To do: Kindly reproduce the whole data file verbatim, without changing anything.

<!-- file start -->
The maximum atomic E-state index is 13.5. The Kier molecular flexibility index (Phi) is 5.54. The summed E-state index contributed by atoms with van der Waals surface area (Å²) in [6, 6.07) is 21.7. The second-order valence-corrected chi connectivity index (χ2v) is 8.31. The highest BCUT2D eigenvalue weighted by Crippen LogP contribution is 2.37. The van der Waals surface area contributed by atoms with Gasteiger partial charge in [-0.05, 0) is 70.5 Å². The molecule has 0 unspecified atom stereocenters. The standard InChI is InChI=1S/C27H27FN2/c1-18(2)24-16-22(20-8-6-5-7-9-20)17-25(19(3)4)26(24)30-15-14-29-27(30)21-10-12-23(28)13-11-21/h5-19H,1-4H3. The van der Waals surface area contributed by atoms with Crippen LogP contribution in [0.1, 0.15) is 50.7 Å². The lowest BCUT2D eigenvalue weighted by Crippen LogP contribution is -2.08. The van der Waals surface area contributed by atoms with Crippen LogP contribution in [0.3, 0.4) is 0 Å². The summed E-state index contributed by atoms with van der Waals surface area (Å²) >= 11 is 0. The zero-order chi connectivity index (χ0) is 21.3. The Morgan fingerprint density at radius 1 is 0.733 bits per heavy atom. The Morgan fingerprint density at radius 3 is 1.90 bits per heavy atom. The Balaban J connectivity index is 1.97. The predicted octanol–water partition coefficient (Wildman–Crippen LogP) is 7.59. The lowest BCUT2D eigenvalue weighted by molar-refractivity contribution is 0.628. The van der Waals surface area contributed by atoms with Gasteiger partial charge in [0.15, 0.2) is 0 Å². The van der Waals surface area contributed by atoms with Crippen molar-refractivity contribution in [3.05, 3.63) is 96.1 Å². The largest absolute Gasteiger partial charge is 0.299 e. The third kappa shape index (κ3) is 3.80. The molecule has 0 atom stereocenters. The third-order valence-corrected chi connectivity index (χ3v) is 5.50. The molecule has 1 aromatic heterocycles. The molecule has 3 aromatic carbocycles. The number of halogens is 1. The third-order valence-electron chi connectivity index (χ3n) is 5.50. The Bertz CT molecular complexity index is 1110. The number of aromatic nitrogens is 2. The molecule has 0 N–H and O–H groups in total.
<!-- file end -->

The maximum atomic E-state index is 13.5. The Kier molecular flexibility index (Phi) is 5.54. The summed E-state index contributed by atoms with van der Waals surface area (Å²) in [6, 6.07) is 21.7. The second-order valence-corrected chi connectivity index (χ2v) is 8.31. The highest BCUT2D eigenvalue weighted by Crippen LogP contribution is 2.37. The van der Waals surface area contributed by atoms with Gasteiger partial charge in [-0.05, 0) is 70.5 Å². The molecule has 0 unspecified atom stereocenters. The standard InChI is InChI=1S/C27H27FN2/c1-18(2)24-16-22(20-8-6-5-7-9-20)17-25(19(3)4)26(24)30-15-14-29-27(30)21-10-12-23(28)13-11-21/h5-19H,1-4H3. The van der Waals surface area contributed by atoms with Crippen LogP contribution in [0.1, 0.15) is 50.7 Å². The lowest BCUT2D eigenvalue weighted by Crippen LogP contribution is -2.08. The van der Waals surface area contributed by atoms with Crippen LogP contribution in [0.3, 0.4) is 0 Å². The summed E-state index contributed by atoms with van der Waals surface area (Å²) >= 11 is 0. The zero-order chi connectivity index (χ0) is 21.3. The Morgan fingerprint density at radius 1 is 0.733 bits per heavy atom. The Morgan fingerprint density at radius 3 is 1.90 bits per heavy atom. The Balaban J connectivity index is 1.97. The predicted octanol–water partition coefficient (Wildman–Crippen LogP) is 7.59. The lowest BCUT2D eigenvalue weighted by molar-refractivity contribution is 0.628. The van der Waals surface area contributed by atoms with Gasteiger partial charge in [0.15, 0.2) is 0 Å². The van der Waals surface area contributed by atoms with Crippen molar-refractivity contribution in [3.05, 3.63) is 96.1 Å². The largest absolute Gasteiger partial charge is 0.299 e. The third kappa shape index (κ3) is 3.80. The molecule has 0 atom stereocenters. The third-order valence-corrected chi connectivity index (χ3v) is 5.50. The molecule has 1 aromatic heterocycles. The molecule has 3 aromatic carbocycles. The number of halogens is 1. The third-order valence-electron chi connectivity index (χ3n) is 5.50. The Bertz CT molecular complexity index is 1110. The number of aromatic nitrogens is 2. The molecule has 0 N–H and O–H groups in total.